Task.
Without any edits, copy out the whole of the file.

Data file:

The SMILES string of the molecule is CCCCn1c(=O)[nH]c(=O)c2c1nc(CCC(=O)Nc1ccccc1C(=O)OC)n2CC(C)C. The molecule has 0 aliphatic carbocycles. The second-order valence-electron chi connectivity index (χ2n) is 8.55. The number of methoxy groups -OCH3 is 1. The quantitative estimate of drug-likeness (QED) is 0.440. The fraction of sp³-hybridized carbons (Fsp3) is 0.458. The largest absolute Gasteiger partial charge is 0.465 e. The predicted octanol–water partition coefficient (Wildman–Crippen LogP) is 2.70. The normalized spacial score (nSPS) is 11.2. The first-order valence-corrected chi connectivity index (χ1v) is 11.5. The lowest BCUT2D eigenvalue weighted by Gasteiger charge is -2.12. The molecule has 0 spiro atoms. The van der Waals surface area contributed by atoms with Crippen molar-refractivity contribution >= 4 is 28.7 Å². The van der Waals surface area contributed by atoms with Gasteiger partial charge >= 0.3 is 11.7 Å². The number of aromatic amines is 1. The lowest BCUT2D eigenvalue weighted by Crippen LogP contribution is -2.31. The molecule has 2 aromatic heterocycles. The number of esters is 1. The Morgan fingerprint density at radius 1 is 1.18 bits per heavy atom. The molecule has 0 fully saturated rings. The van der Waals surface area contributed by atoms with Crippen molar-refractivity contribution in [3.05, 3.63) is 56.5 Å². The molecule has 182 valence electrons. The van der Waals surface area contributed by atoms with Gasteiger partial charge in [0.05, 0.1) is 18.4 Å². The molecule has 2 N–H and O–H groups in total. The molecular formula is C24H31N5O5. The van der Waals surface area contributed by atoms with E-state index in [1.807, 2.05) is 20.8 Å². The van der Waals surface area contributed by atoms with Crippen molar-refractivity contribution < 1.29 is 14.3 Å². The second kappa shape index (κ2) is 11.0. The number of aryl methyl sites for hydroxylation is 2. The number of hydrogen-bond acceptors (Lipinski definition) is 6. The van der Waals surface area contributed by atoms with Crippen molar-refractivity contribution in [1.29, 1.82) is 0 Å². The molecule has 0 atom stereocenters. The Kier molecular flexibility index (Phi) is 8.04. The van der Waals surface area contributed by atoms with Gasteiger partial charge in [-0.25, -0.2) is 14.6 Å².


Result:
The SMILES string of the molecule is CCCCn1c(=O)[nH]c(=O)c2c1nc(CCC(=O)Nc1ccccc1C(=O)OC)n2CC(C)C. The molecule has 0 aliphatic carbocycles. The second-order valence-electron chi connectivity index (χ2n) is 8.55. The number of methoxy groups -OCH3 is 1. The quantitative estimate of drug-likeness (QED) is 0.440. The fraction of sp³-hybridized carbons (Fsp3) is 0.458. The largest absolute Gasteiger partial charge is 0.465 e. The predicted octanol–water partition coefficient (Wildman–Crippen LogP) is 2.70. The normalized spacial score (nSPS) is 11.2. The first-order valence-corrected chi connectivity index (χ1v) is 11.5. The lowest BCUT2D eigenvalue weighted by Gasteiger charge is -2.12. The molecule has 0 spiro atoms. The van der Waals surface area contributed by atoms with Crippen molar-refractivity contribution >= 4 is 28.7 Å². The van der Waals surface area contributed by atoms with Gasteiger partial charge >= 0.3 is 11.7 Å². The number of aromatic amines is 1. The lowest BCUT2D eigenvalue weighted by Crippen LogP contribution is -2.31. The molecule has 2 aromatic heterocycles. The number of esters is 1. The Morgan fingerprint density at radius 1 is 1.18 bits per heavy atom. The molecule has 0 fully saturated rings. The van der Waals surface area contributed by atoms with Crippen molar-refractivity contribution in [3.05, 3.63) is 56.5 Å². The molecule has 182 valence electrons. The van der Waals surface area contributed by atoms with Gasteiger partial charge in [0.05, 0.1) is 18.4 Å². The molecule has 2 N–H and O–H groups in total. The molecular formula is C24H31N5O5. The van der Waals surface area contributed by atoms with E-state index in [1.807, 2.05) is 20.8 Å². The van der Waals surface area contributed by atoms with Crippen molar-refractivity contribution < 1.29 is 14.3 Å². The second kappa shape index (κ2) is 11.0. The number of aryl methyl sites for hydroxylation is 2. The number of hydrogen-bond acceptors (Lipinski definition) is 6. The van der Waals surface area contributed by atoms with Crippen molar-refractivity contribution in [1.29, 1.82) is 0 Å². The molecule has 0 atom stereocenters. The Kier molecular flexibility index (Phi) is 8.04. The van der Waals surface area contributed by atoms with Gasteiger partial charge in [-0.25, -0.2) is 14.6 Å².